Delhi sees sultry day, highest Yamuna level since 1978

By Indo Asian News Service | Wednesday, June 19, 2013 | 10:12:10 PM IST (+05:30 GMT) Comment 0 Comment

New Delhi, June 19 (IANS) Delhi residents experienced a sultry, rainless Wednesday as the maximum temperature shot up a little at 35.5 degrees Celsius - two notches below average. Thursday will be cloudy.

New Delhi, June 19 (IANS) Delhi residents experienced a sultry, rainless Wednesday as the maximum temperature shot up a little at 35.5 degrees Celsius - two notches below average. Thursday will be cloudy.

The capital had been witnessing below average temperatures since the last few days and Tuesday's maximum temperature was seven notches below average at 32.1 degrees while the minimum was 23.5 degrees Celsius, five notches below average.

Wednesday's minimum temperature settled three notches below average at 24.8 degrees Celsius.

According to the India Meteorological Department (IMD), Thursday will see cloudy skies and the maximum and minimum temperatures will hover around 37 and 26 degrees Celsius.

With no rains in the capital Wednesday, there were no traffic snarls.

The Yamuna river Wednesday continued to flow over the danger mark of 207.20 metres - the highest ever since 1978. The water level is further expected to reach 207.7 metres, a government official said.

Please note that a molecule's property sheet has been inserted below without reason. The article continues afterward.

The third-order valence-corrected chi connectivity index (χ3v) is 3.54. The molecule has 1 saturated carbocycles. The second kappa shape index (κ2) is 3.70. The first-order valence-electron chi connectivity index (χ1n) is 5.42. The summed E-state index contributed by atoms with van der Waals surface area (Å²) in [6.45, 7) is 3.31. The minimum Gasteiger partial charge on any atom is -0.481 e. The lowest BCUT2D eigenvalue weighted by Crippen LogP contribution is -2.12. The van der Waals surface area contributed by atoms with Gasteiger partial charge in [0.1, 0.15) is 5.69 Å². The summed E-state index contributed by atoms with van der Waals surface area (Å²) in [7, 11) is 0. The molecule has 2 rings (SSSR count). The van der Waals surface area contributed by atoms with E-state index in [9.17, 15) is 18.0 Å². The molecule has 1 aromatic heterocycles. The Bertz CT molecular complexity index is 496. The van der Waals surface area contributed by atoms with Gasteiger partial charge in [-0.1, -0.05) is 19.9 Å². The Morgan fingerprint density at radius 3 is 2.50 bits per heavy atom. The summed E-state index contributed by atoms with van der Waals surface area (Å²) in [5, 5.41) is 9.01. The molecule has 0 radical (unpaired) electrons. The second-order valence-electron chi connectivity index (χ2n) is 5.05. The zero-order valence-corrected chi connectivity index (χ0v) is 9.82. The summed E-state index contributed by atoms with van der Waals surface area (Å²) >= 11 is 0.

As the swelled up Yamuna breached its banks, the city's 145-year-old railway bridge had to be shut down, and 2,000 families living along the river banks evacuated to safer places.

According to a Delhi government official, a man was washed away by the stron currents of the Yamuna while he was taking a bath near Majnu Ka Tilla in north Delhi.

The water level has been rising in the Yamuna due to the release of 8.06 lakh cusecs of water from the Hathinikund barrage in Haryana Monday, and an additional 3.38 cusecs on Tuesday morning.

However, as the city is not witnessing heavy rains, authorities are hopeful that no major flood situation would arise here.

While 62 boats have been deployed for rescue operations, district magistrates have been directed to identify more low-lying areas in view of unprecedented rise in the water level.

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